Utah monkeypox updates: More counties open vaccine appointments

The Davis County Health Department will host a drive-thru vaccine clinic on Saturday morning.

(Rick Bowmer | AP) A registered nurse prepares a dose of monkeypox vaccine at the Salt Lake County Health Department Thursday, July 28, 2022, in Salt Lake City. Counties including Salt Lake, Davis, Weber and Morgan are currently offering monkeypox vaccine doses.

Health departments for Salt Lake County, Davis County and Weber-Morgan Counties have monkeypox vaccine doses available for designated populations, officials say, as the number of cases statewide reached 85 Friday.

The Davis County Health Department is hosting a drive-thru clinic for monkeypox vaccinations on Saturday from 9 a.m. until noon. The health department is located at 22 South State Street in Clearfield.

Appointments are not required for this clinic, but supplies are limited. Doses will be administered on a first-come, first-serve basis.

People eligible for vaccine doses at this drive-thru clinic include:

  • Any individual who has been exposed to a known case of monkeypox.

  • Men who have sex with men who have had multiple sexual partners in recent weeks.

  • Sex workers and members of other high-risk groups.

A spokesperson for the Davis County Health Department clarified that other at-risk groups may include lab workers and health care workers.

Those who have questions about monkeypox vaccine eligibility or the virus in general may call 801-525-5200.

Salt Lake County

The Salt Lake County Health Department still has monkeypox vaccine appointments available. The department will continue to schedule appointments through Sept. 2.

Vaccine appointments in Salt Lake County can be made through the county health department’s website. Only those who meet all of the following criteria are currently eligible for Salt Lake County vaccine doses, according to the county health department:

  • Men (cisgender or transgender) who have sex with men.

  • Men who are not in monogamous, exclusive relationships with one other person.

  • Men who do not have any symptoms of monkeypox.

The Salt Lake County Health Department is also now scheduling appointments for second doses. A second dose can be administered beginning at least 28 days after the first.

To schedule a second dose, call 385-468-4100.

Weber and Morgan Counties

The Weber-Morgan Health Department is currently offering monkeypox vaccines at its clinic in Ogden.

You can confirm your eligibility for the monkeypox vaccine and schedule an Ogden appointment by calling 801-399-7250.

The health department also directed eligible Weber and Morgan county residents to the Davis County vaccine clinic on Saturday.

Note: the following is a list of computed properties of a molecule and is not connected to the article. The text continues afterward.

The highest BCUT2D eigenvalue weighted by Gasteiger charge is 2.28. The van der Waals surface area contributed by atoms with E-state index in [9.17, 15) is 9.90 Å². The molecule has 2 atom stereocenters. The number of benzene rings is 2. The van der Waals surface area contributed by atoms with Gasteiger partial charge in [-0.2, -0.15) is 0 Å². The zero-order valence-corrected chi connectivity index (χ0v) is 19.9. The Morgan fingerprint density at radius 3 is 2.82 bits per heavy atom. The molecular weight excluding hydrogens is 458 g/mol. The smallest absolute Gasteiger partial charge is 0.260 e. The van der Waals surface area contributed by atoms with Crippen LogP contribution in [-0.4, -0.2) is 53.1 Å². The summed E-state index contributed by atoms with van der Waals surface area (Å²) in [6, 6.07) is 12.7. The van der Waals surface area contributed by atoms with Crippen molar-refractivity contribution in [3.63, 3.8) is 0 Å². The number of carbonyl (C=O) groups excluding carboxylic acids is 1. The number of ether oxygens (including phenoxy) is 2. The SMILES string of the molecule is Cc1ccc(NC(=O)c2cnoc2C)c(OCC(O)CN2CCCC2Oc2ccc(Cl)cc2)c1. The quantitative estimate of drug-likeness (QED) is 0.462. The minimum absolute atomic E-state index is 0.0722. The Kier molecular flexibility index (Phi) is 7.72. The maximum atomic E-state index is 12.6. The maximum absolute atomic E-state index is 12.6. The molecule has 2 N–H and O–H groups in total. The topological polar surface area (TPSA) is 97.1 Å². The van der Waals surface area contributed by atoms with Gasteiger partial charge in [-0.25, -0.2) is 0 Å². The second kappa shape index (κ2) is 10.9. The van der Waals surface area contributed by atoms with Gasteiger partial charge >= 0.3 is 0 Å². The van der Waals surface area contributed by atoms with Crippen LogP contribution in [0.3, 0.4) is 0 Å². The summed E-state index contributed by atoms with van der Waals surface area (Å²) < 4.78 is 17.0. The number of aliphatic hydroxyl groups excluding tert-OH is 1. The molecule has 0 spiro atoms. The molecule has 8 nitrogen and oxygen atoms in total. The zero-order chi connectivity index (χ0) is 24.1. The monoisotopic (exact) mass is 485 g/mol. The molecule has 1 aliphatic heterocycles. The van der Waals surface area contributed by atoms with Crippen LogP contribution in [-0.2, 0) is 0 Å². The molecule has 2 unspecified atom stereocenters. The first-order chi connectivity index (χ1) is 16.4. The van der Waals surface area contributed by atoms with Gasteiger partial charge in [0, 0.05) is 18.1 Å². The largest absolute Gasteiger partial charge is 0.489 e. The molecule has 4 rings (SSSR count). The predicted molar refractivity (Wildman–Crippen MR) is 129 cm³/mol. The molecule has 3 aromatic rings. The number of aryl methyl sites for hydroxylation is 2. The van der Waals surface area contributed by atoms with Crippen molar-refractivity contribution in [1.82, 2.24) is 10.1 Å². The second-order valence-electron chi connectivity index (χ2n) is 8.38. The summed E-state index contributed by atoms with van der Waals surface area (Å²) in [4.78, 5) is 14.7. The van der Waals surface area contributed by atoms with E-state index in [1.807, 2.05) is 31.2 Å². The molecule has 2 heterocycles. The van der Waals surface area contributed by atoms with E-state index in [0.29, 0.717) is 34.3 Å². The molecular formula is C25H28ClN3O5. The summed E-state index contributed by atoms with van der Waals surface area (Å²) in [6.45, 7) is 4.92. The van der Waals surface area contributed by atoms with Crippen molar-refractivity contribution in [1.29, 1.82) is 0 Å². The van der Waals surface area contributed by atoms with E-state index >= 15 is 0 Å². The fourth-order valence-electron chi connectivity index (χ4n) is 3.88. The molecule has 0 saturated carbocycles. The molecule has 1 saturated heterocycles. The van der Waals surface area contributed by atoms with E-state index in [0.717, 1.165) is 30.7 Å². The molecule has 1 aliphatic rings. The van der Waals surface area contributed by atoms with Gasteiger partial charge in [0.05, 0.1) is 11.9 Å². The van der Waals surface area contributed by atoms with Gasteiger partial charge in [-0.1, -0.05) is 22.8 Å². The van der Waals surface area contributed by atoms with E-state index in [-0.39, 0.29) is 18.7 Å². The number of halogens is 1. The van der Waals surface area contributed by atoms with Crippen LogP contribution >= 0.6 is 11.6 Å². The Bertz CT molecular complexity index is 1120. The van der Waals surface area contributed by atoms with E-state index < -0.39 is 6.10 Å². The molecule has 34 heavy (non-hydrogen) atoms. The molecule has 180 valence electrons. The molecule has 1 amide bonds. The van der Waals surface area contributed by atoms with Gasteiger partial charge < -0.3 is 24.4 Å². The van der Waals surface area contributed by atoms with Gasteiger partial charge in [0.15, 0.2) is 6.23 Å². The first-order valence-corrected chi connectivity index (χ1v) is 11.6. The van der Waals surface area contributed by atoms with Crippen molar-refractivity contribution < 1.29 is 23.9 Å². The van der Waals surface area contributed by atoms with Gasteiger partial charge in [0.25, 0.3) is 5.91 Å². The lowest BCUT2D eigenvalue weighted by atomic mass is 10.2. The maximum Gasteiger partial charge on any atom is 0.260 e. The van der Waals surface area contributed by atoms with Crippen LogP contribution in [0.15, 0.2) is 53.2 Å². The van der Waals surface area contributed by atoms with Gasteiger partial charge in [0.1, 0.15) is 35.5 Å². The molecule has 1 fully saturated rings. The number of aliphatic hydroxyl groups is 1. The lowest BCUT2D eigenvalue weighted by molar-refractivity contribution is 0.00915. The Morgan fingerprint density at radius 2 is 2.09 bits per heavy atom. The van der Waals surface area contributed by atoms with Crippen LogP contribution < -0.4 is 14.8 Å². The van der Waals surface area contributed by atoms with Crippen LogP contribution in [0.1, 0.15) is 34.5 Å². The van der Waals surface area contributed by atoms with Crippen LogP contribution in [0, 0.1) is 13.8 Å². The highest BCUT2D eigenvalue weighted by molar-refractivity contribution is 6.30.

Monkeypox cases statewide

There have been 85 confirmed and probable monkeypox cases reported in the state since May, the Utah Department of Health and Human Services reported Friday. There were reported 71 cases last week, an increase of 14 cases.

There have been 11 more cases of monkeypox identified in Salt Lake County, for a total of 62.

Since May, there have been nine total cases reported in Utah County, five in Davis County, seven in Weber and Morgan Counties and one case in Summit County.

One monkeypox case also was identified in Tooele County, which had previously not reported any cases.

State officials reported that 2,693 people in Utah have received their first dose of the monkeypox vaccine as of Friday.

Monkeypox is currently circulating within the men who have sex with men (MSM) community, a group that includes people who identify as gay, bisexual, transgender and nonbinary, though anyone can be infected by the virus.

Monkeypox is not considered a threat to the general public at this time, said Nicholas Rupp, a spokesperson for the Salt Lake County Health Department.

The virus is not a sexually transmitted disease, though it can be spread through sexual contact, and condoms do not protect people from monkeypox, health officials advise. It also can be spread on linens, clothing and other surfaces, as well as through direct skin-to-skin contact with a monkeypox rash.

Those experiencing symptoms should immediately isolate and tell their close contacts and partners to keep an eye out for symptoms, officials advise. Contact your local health department or your health care provider or visit a clinic near you. Then, get vaccinated as soon as you are eligible and able.